Saudi Arabia Honors Its Nastiest Clerical Ideologues

While Saudi Arabia commits to fighting extremists abroad, King Salman's government tacitly endorses its own fanatical preachers.

Critics have previously accused Al-Majd Television Network, whose chief executive was honored by Mutlaq and Omar, of broadcasting “Saudi hate TV,” promoting intolerance toward America and adherents of other religions. Since then, the network apparently granted an award during the hajj last month to Saad bin ‘Ateeq al-‘Ateeq, who served for years as the preacher in residence at Saudi Arabia’s national guard academy and who has been witnessed several times on video beseeching God before crowds of worshippers to “destroy” Christians, Jews, Shiites and Alawites. Like the alleged terror financier al-Humayqani, ‘Ateeq has recently been a guest on Saudi Arabia’s state news channel, where he encouraged intolerant views of the conflict in Yemen, calling Shiites a term of abuse and ominously explaining that “we are cleansing the land of these rats.”

As Bruce Riedel noted in an extended profile of Saudi Arabia’s new leadership, King Salman has recently “moved the kingdom even closer to the Wahhabi establishment,” firing the only woman in the cabinet and assembling “often with notoriously reactionary members of the clerical elite.” Indeed, last week Salman received prominent princes at his Jeddah palace with several hardline clerics at his side.

Sitting immediately next to the king was Saleh al-Luhaidan, who “dominate[s]” the Senior Ulema Council along with other older conservatives. Al-Luhaidan was once suspended from his position as Saudi Arabia’s senior-most jurist after he allegedly called for the execution of media owners who broadcast “depravity.” During the U.S. occupation of Iraq in 2005, he also reportedly encouraged any young Saudi who “is capable of entering Iraq in order to join the fight” to face “an enemy who is fighting Muslims,” in spite of “evil satellites and drone aircraft.”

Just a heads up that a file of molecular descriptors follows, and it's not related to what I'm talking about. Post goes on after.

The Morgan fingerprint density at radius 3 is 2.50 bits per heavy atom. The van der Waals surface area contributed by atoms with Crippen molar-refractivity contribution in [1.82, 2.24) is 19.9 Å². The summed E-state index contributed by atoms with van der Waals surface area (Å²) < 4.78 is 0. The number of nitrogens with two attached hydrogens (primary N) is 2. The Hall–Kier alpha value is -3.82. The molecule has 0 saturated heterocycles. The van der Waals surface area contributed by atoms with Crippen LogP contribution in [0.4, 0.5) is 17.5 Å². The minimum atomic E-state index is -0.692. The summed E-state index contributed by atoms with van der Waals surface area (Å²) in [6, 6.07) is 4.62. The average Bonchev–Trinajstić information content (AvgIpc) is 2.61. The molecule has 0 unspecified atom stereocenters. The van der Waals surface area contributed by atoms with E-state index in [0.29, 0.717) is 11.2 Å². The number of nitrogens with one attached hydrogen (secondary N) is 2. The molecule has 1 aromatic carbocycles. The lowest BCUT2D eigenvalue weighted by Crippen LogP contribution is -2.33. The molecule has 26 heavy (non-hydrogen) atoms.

Also flanking King Salman on the same side last week was Nasser al-Shethri, a Saudi cleric who was promoted in January by the new ruler to be a personal advisor to his court. This was despite Shethri’s controversial approach to condemning the Islamic State by calling it “atheist” and proclaiming it is “more infidel than Jews and Christians.”

These developments compound concerns about Saudi Arabia’s approach to extremist rebels fighting in Syria now that Russia has intervened on the side of the Assad regime. They also suggest that the kingdom has failed to honor the Jeddah Communiqué that Secretary of State Kerry negotiated on the anniversary of 9/11 last year. In it, Riyadh and its monarchical Gulf neighbors pledged to “repudiat[e] the[] hateful ideology” of “ISIL and other violent extremists.”

Instead, it appears that Saudi Arabia’s government continues to embrace extremist clerics who promote intolerance toward other religions.

David Andrew Weinberg is a Senior Fellow at the Foundation for Defense of Democracies. He recently helped author a report for Human Rights First on Saudi human rights abuses, religious incitement by state-supported clerics, and options for U.S. policy.

Image: Flickr/مكتب الدعوة برفحاء